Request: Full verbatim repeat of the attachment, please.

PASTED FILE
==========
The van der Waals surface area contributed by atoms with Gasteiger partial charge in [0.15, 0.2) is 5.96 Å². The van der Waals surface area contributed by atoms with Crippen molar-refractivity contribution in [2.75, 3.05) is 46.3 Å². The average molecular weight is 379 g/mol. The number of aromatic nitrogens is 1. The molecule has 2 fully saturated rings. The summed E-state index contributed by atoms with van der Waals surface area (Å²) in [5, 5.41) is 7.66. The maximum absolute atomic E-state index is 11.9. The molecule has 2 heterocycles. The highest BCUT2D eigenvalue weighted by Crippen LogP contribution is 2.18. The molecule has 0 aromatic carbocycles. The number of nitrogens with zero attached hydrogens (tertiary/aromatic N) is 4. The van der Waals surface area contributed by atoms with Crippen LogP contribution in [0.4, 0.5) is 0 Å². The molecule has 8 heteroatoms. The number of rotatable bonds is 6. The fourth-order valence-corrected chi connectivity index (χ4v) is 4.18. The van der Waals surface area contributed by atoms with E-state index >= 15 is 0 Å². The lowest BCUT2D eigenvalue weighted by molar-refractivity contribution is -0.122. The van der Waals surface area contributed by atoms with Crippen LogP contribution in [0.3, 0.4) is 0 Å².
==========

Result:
The van der Waals surface area contributed by atoms with Gasteiger partial charge in [0.15, 0.2) is 5.96 Å². The van der Waals surface area contributed by atoms with Crippen molar-refractivity contribution in [2.75, 3.05) is 46.3 Å². The average molecular weight is 379 g/mol. The number of aromatic nitrogens is 1. The molecule has 2 fully saturated rings. The summed E-state index contributed by atoms with van der Waals surface area (Å²) in [5, 5.41) is 7.66. The maximum absolute atomic E-state index is 11.9. The molecule has 2 heterocycles. The highest BCUT2D eigenvalue weighted by Crippen LogP contribution is 2.18. The molecule has 0 aromatic carbocycles. The number of nitrogens with zero attached hydrogens (tertiary/aromatic N) is 4. The van der Waals surface area contributed by atoms with Crippen LogP contribution in [0.4, 0.5) is 0 Å². The molecule has 8 heteroatoms. The number of rotatable bonds is 6. The fourth-order valence-corrected chi connectivity index (χ4v) is 4.18. The van der Waals surface area contributed by atoms with E-state index >= 15 is 0 Å². The lowest BCUT2D eigenvalue weighted by molar-refractivity contribution is -0.122. The van der Waals surface area contributed by atoms with Crippen LogP contribution in [0.3, 0.4) is 0 Å².